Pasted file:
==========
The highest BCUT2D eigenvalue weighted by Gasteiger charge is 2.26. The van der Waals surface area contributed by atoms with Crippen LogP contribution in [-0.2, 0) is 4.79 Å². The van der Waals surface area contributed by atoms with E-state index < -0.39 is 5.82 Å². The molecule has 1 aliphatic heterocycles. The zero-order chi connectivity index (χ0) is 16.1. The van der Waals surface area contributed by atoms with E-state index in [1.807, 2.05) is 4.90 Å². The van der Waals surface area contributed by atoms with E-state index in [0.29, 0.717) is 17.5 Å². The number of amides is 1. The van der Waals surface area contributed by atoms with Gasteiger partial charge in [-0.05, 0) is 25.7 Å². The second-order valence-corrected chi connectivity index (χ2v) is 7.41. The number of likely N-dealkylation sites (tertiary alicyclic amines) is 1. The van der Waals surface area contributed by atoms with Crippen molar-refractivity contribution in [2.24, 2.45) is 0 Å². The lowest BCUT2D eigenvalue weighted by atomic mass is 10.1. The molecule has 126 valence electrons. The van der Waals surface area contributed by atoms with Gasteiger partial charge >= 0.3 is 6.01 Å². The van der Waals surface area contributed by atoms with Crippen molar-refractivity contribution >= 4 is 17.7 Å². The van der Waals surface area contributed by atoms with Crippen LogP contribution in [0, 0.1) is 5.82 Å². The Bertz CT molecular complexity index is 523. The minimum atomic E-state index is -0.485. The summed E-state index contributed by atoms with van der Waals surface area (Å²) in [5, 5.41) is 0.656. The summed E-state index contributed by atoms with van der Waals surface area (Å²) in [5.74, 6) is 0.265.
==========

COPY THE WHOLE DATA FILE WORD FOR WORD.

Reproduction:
The highest BCUT2D eigenvalue weighted by Gasteiger charge is 2.26. The van der Waals surface area contributed by atoms with Crippen LogP contribution in [-0.2, 0) is 4.79 Å². The van der Waals surface area contributed by atoms with E-state index < -0.39 is 5.82 Å². The molecule has 1 aliphatic heterocycles. The zero-order chi connectivity index (χ0) is 16.1. The van der Waals surface area contributed by atoms with E-state index in [1.807, 2.05) is 4.90 Å². The van der Waals surface area contributed by atoms with E-state index in [0.29, 0.717) is 17.5 Å². The number of amides is 1. The van der Waals surface area contributed by atoms with Gasteiger partial charge in [-0.05, 0) is 25.7 Å². The second-order valence-corrected chi connectivity index (χ2v) is 7.41. The number of likely N-dealkylation sites (tertiary alicyclic amines) is 1. The van der Waals surface area contributed by atoms with Crippen molar-refractivity contribution in [2.24, 2.45) is 0 Å². The lowest BCUT2D eigenvalue weighted by atomic mass is 10.1. The molecule has 126 valence electrons. The van der Waals surface area contributed by atoms with Gasteiger partial charge >= 0.3 is 6.01 Å². The van der Waals surface area contributed by atoms with Crippen molar-refractivity contribution >= 4 is 17.7 Å². The van der Waals surface area contributed by atoms with Crippen LogP contribution in [0, 0.1) is 5.82 Å². The Bertz CT molecular complexity index is 523. The minimum atomic E-state index is -0.485. The summed E-state index contributed by atoms with van der Waals surface area (Å²) in [5, 5.41) is 0.656. The summed E-state index contributed by atoms with van der Waals surface area (Å²) in [5.74, 6) is 0.265.